Friday, February 25, 2011

Problem Solving in PowerPC Assembly

When you're working with other people's code, you don't always have the source, and sometimes this means you have to dive into the assembly code to figure out what's going on.

If you're lucky, there will be a small function where there are well defined inputs and outputs and you can see what's going on...

In this case someone reported a bug where if they created two different streaming textures, the program would crash deep inside glTexSubImage2D() in a routine called gleCopy().  They helpfully sent a small test program, and sure enough, it crashed on my iMac.

So, not having any leads, I start stepping through the assembly code:

0x0424a3fc <gleCopy+88>:        mtctr   r4
0x0424a400 <gleCopy+92>:        rlwinm  r0,r9,2,0,29
0x0424a404 <gleCopy+96>:        addi    r9,r9,1
0x0424a408 <gleCopy+100>:       lwzx    r2,r11,r0
0x0424a40c <gleCopy+104>:       stwx    r2,r3,r0
0x0424a410 <gleCopy+108>:       bdnz+   0x424a400 <gleCopy+92>
0x0424a464 <gleCopy+192>:       add     r11,r11,r7
0x0424a46c <gleCopy+200>:       add     r3,r3,r8

This is a tight copy loop, where the loop count is loaded from register r4, and the data is copied by offset from pointer r11 and stored at that same offset in poiner r3. At the end of the loop, r11 is incremented by r7 and r3 is incremented by r8.

In C this might look like:
while (rows_to_copy) {
    for (i = 0; i < count; ++i) {
        dst[i] = src[i];
    src += src_pitch;
    dst += dst_pitch;

When I printed out the registers, I noticed an interesting thing. The source and destination pointers started out the same, but the source and destination pitches were completely different!

To understand why the source and destination pointers were the same, I looked at the code that creates streaming textures and saw I'm using an Apple extension to have OpenGL use application memory instead of internally allocated memory.  Since I use that same pointer when updating the streaming textures, it makes sense that if the system thought copying needed to be done, it would copy from the pointer I passed in, to the pointer I told it to use for data storage.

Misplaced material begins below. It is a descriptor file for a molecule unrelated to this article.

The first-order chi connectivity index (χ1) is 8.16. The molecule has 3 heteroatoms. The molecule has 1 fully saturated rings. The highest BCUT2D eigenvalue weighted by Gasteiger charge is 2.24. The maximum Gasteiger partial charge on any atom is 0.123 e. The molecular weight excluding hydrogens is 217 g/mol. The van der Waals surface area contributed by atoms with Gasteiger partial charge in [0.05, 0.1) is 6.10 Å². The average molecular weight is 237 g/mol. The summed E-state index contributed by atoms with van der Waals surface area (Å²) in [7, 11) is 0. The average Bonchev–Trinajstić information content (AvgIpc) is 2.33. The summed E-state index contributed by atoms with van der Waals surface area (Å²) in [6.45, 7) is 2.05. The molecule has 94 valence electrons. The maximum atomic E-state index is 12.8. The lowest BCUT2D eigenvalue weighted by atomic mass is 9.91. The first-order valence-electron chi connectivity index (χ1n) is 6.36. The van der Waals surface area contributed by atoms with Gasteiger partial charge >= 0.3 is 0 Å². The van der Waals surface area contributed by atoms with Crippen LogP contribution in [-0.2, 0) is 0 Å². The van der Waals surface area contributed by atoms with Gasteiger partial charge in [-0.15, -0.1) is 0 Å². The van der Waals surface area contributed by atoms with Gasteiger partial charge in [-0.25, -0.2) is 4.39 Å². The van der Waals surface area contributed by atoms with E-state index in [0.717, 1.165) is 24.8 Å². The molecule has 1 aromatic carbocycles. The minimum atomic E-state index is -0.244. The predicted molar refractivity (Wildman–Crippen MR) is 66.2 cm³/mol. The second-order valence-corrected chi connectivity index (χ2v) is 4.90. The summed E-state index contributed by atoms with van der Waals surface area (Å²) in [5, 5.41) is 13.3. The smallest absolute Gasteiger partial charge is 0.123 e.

But why would it think it needed to do copying?  I looked on the original web page describing how to optimize Mac OS X texture upload and noticed that it had a note saying that only textures with a width of a multiple of 32 bytes would bypass the copying step.  I figured that it shouldn't crash if they didn't have an aligned width, but what the heck.  I resized the textures and as expected the program still crashed.

So what would cause the pitches to be different?  Well, in a normal texture upload, the pitch is controlled by the  GL_UNPACK_ROW_LENGTH attribute.  In a flash, I realized that's probably what the extension uses to determine the original pitch of the texture.  Sure enough, I was missing a call to set that attribute when creating the texture. Looking more closely at the values in assembly, the pitch that it was using for the destination was indeed the pitch value that was set for the first texture upload, and of course if pitch values don't match in a pixel copy operation, you have to copy them row by row, just like the assembly code above was doing.

Adding a call to set GL_UNPACK_ROW_LENGTH in texture creation fixed the problems!

So, even though the bug was in my code, and a pretty obvious one in retrospect, it was really helpful to be able to look at the assembly and understand WHY my code was wrong.


1 comment:

  1. That's great of solving problems in power pc assembly. I am glad to see that you shared the code as well. :-)